A mortgage, esp. with the tax benefits, is about the cheapest source of capital you are going to get. If you are paying 4% (after taxes) on the loan, and making 10% on your investments you are netting 6%, plus your home is appreciating, probably faster than 4% a year, so in the end keeping the debt in the mortgage is a good idea. Of course it all depends on your tolerance to risk.

Where, oh where, are all these investments that are returning 10% per year?! Even the market optimists are currently saying that we shouldn’t expect the stock market to return better than about 6% in the next few years, if that. Safe investments, like CDs, money markets, and Treasury bills, are returning considerably less than that. In light of these numbers, retiring a mortgage that has an interest rate of anything over 5% makes perfect sense.

You might be able to make 10% if you’re very lucky. You could also take all that loose cash to Vegas - you might get a 1000% return, but that doesn’t make it a smart financial move!

Also, the 10% is quoted as being 6% more than you make on your mortgage. That is only the case if the 10% is an after tax figure, making it even more difficult to achieve.

And that whole ‘think of the tax advantages to paying interest’ thing is crap. Y’all should know better than that.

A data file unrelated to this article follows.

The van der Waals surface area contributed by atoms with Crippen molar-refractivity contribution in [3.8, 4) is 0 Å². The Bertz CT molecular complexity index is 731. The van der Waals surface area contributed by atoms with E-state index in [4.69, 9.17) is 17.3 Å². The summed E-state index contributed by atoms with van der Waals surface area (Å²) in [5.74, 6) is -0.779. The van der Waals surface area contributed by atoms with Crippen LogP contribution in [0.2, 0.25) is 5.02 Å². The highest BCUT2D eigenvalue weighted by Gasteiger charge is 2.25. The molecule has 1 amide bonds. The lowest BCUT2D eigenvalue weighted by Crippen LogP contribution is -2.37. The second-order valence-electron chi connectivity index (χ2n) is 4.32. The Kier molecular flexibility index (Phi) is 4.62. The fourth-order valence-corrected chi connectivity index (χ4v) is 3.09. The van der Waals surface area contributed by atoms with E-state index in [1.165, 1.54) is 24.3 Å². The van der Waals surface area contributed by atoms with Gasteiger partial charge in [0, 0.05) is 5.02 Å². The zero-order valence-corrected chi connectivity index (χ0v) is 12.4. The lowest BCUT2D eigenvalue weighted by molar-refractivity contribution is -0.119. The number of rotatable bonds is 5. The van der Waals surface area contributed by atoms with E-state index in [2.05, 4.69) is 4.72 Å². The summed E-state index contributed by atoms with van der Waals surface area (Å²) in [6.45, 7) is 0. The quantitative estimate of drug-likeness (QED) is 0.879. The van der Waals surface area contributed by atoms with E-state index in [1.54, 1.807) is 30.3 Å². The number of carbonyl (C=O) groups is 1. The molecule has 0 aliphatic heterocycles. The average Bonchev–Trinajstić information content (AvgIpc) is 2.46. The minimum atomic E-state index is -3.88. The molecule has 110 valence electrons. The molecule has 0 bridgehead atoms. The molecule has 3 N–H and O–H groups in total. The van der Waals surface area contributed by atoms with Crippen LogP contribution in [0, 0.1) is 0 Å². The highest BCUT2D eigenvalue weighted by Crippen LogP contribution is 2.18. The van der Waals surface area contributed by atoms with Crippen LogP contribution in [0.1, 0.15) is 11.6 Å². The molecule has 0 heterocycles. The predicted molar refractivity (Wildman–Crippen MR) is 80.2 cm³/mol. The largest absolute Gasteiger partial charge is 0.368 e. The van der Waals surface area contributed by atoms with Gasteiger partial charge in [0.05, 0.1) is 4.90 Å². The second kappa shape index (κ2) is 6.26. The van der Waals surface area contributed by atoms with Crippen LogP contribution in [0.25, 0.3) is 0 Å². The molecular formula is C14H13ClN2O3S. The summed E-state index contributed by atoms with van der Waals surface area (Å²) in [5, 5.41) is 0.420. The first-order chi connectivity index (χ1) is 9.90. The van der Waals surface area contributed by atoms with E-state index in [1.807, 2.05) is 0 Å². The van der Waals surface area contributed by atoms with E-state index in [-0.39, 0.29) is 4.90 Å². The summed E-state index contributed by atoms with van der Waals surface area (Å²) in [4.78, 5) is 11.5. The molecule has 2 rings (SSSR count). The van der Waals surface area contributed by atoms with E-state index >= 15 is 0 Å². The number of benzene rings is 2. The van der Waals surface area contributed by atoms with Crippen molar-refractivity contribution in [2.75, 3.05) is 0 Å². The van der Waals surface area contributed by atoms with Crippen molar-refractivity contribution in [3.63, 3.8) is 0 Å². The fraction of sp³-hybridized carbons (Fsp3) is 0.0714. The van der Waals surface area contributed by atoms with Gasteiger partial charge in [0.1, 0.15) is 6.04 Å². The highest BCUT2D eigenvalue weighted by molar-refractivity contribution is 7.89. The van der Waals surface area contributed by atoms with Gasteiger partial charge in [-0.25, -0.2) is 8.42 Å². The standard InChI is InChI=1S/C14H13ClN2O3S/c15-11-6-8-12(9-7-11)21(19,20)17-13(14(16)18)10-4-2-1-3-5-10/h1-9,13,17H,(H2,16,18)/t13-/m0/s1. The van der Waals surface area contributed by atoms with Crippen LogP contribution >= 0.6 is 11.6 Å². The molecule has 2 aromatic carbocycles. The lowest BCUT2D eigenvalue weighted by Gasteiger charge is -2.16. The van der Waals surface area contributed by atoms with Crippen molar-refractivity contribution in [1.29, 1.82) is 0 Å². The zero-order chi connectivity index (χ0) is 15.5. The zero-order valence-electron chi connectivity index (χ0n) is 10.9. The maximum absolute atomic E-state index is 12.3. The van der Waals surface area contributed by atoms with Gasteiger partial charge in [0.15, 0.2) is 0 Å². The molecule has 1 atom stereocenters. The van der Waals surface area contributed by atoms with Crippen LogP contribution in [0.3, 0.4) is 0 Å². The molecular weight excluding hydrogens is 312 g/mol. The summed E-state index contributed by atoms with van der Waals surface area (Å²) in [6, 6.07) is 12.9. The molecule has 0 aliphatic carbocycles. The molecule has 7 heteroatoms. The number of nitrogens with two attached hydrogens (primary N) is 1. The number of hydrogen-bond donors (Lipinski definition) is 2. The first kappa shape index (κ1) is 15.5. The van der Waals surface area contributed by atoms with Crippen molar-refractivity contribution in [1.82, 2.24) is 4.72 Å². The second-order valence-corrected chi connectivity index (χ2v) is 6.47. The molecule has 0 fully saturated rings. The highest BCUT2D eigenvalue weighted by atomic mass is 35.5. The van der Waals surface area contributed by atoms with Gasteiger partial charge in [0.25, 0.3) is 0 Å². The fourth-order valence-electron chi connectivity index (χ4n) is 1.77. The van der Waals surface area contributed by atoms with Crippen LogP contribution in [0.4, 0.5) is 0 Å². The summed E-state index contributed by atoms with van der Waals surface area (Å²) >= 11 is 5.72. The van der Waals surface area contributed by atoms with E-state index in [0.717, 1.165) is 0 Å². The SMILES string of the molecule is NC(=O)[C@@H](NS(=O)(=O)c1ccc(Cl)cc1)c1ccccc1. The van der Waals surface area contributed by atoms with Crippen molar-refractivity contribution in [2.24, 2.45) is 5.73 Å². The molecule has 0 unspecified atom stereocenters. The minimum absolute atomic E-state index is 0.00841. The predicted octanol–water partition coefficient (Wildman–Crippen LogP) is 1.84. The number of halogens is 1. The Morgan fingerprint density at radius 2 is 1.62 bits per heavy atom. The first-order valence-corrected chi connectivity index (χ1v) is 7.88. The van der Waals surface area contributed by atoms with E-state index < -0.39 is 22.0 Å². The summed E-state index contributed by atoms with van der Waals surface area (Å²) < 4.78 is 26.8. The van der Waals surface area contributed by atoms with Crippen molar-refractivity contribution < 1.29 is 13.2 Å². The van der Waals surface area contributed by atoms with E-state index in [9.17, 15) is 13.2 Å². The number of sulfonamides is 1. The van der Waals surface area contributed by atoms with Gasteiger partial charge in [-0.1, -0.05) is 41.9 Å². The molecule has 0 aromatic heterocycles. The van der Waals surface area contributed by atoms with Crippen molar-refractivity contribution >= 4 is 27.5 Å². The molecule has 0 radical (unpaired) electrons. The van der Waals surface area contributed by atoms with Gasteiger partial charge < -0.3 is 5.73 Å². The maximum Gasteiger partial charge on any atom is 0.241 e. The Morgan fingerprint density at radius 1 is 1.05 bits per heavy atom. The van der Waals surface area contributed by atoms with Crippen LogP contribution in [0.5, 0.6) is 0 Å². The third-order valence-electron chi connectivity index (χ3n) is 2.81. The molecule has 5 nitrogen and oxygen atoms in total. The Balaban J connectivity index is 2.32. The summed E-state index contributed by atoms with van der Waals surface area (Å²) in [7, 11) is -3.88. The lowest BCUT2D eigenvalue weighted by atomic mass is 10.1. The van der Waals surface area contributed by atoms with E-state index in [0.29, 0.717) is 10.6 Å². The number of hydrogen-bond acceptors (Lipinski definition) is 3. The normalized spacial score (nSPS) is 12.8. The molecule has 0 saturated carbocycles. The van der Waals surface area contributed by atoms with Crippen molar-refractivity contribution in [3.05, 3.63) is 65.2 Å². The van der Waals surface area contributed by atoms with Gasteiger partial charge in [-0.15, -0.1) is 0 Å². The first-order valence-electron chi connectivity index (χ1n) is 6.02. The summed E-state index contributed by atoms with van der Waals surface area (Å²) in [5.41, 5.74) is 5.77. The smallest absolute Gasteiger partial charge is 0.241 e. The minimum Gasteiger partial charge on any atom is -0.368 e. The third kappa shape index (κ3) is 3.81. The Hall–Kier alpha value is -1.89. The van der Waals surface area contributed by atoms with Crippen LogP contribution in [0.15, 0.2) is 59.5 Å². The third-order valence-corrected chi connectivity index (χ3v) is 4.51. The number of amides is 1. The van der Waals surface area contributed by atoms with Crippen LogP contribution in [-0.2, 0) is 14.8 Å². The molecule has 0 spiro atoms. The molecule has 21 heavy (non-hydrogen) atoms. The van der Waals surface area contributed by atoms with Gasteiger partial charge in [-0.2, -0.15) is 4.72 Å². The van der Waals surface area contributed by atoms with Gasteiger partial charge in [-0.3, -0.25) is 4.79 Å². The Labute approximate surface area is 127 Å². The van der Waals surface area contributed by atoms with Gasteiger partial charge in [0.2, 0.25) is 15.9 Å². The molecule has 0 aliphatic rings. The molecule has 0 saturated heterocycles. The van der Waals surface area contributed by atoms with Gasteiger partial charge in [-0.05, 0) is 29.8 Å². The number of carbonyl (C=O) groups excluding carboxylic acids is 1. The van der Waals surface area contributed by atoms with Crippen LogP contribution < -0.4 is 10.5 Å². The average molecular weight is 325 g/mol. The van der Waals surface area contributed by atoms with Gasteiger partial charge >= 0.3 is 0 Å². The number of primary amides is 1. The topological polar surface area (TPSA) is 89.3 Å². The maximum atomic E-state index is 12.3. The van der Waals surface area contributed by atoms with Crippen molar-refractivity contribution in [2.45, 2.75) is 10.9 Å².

Even if you get 33% (roughly) of the interest you pay on your house back because of the mortgage interest deduction you’re still out the 66%.

And I’d kill for a 10% return on investments right now.

About that mortgage interest deduction: After refinancing the standard deduction came out better this year than itemizing. Egad, for the first time in years. I imagine some people are in the same boat wrt refinancing with a mortgage in the OP’s range.

The assessed value of my townhouse in Northern Virginia has gone up, over the past three years, by 14%, 26%, and 10%. Looks like a good place to park my cash! Even when the housing market cools off (and it has to, eventually), experience in this area indicates that it will plateau for a while, rather than collapsing.

Yeah, I’m in NoVa, too (Loudoun). I got my assessment and it went up about 15% this year. Ugh.